Acceptance, optimism, willpower, grit, stubborn determination and a resolve to persevere are critical skills to cultivate, as is flexibility and the willingness to adapt. Sometimes it’s all too hard and you need to hibernate. You can take a lesson from nature in this regard.

Successful people resist complaining and victim talk—they know it increases toxicity in your mind and body, hampering your progress. Instead, they throw their energy into positivity and strive to engineer and implement solutions, no matter how small.

They also ask for help if too much darkness creeps in, and, rather than suppress, numb or try to ignore problems they peer into the darkness and look for the gift.

The astoundingly innovative and talented British architect Dame Zaha Mohammad Hadid, faced unimaginable obstacles on her road to success, including battling the predominately male industry who viewed her curvaceous designs with destain. “Having to fight hard has made me a better architect,” she once said.

6.) SAVVY SOBRIETY

 

Here again, many vain pleasures are enjoyed, both by the mind in imagining impossible things, and by the body in taking those pleasures that are often the cause of the failing of life. Extremes are to be avoided

~ Leonardo da Vinci

 

Alcohol and success don’t make good marriage partners, but they’re often fatally attracted.

While there’s no evidence that Leonardo was a teetotaller, he was a clever man. Experience would have told him what we all know—too much booze muddles the mind, ignites aggression, reduces responsiveness and ultimately depresses.

It’s also hard to quit.

Many successful people limit their drinking or consciously decide not to touch a drop. Keeping their resolve, however, often takes extraordinary willpower.

Spiritual guru to the stars, Deepak Chopra, gave up drinking, saying “I liked it too much.”

Julia Cameron, the author of The Artists Way, fought her way back from alcoholism. Others like Amy Winehouse devastatingly never made it.

Drink to success? Destroying your career, ruining your relationships, sacrificing your sanity, and taking your life is a massive price to pay to celebrate success.

Benefits of not drinking are many, including:

  • Authentic happiness
  • Increased memory and mental performance
  • Better control of your emotions
  • Increased productivity
  • Sweeter relationships
  • Improved confidence, self-esteem
  • Stronger ability to focus on your goals and dreams
  • Greater intuition and spiritual intelligence

The choice is ultimately yours. Only you know the benefits alcohol delivers or the toll it exacts. Consider trialing sobriety—take the 30-day challenge. Experiment with living an alcohol-free life.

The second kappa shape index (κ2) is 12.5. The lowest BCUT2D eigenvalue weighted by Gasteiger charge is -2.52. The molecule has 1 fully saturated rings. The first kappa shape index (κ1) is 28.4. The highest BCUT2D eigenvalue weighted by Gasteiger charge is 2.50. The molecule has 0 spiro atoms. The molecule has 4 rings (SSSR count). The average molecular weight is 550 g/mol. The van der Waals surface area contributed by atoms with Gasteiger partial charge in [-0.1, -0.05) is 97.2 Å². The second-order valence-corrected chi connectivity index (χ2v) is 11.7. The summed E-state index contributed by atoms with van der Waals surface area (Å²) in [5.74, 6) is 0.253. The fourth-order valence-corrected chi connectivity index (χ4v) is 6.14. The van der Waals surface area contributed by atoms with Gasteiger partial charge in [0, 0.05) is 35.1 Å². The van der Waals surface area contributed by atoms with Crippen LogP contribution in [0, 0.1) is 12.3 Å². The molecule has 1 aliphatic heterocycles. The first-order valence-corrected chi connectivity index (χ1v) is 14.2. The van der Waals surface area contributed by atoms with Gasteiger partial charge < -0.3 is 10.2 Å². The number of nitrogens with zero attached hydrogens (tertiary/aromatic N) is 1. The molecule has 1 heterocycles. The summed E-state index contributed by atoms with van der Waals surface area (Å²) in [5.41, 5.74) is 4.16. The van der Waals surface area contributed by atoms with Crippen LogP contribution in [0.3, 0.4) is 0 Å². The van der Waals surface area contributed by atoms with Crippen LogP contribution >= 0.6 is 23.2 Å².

Do you need help to moderate or quit drinking? Consider purchasing any of my books in the Mindful Drinking series, including Mind Your Drink: The Surprising Joy of Sobriety and Mind Over Mojitos: Easy Recipes for Happier Hours & a Joy-Filled Life 

 

For more tips to lift your spirits during times of adversity grab your free tip sheet

Why sobriety is cool, sophisticated, and savvy

Monday, March 12th, 2018

 

Many people struggle to control alcohol because they’re not motivated by sobriety. But being sober isn’t just about not drinking.

Sobriety is achieved by putting energy and effort toward something you really desire.

Knowing why you want something is just as important as knowing what you want.

Why do you want to control your drinking? To feel better about your- self? To achieve wellbeing goals? Because you’re afraid that your drinking it taking over your body and your life? To inspire others? Because you’re curious that what you’ve been hearing is true—life really is better sober? Or something else?

We’ll explore more ways to help you discover your driving purpose later in this book, but first  here are just a few benefits of achieving sobriety:

• Improved mental health and wellbeing

• Better physical health

• Improved emotional health

• Elevated spiritual health

• Saves money

• Enriches your relationships

• Is an indispensable part of fulfilment

• Energizes you

• Liberates you

• Will change your life and the lives of those who matter most to you

Being sober sounds great, and it is. But the challenge is that so many of us have been brainwashed into believing it’s awesome to be drunk. As I share later in this book, many of the people we look up to, including our political leaders have a dysfunctional relationship with alcohol—no wonder it’s hard to implement laws aimed at reducing alcohol harm.

But if it’s cool to be high, why do so many of us want to quit? Why do thousands of people sign on for Dry July or make New Year’s resolutions to lose the booze only to be coerced or bullied into drinking again?

Giving up drinking can feel like losing your best friend, even your lover—until you remind yourself how alcohol is a  fickle companion who lets you down again and again.

Sobriety, now there’s a forever friend.

She won’t turn sour, she won’t piss you off, or get mad at you, and she won’t rob you blind. Sobriety won’t hijack your brain and make you say and do things you’ll wildly regret in the wake of hangover hell.

Sobriety is not seedy or unpleasant. Sobriety is a sophisticated, serene, stabilizer in a world gone mad.

Sober

Synonyms

2. Not drunk

3. Thoughtful, steady, down-to-earth and level-headed

4. Serene, earnest

5. Not addicted

 

Who doesn’t want a friend like that?

Sadly, the opposite is also true. Some of my best, most trusted friends turn into tyrants, either at the time of drinking or in the days that follow. These are just a few of the changes I notice when they drink alcohol:

• Overly critical

• Short-tempered

• Tyrannical

• Moody

• Solemn

• Angry

• Silent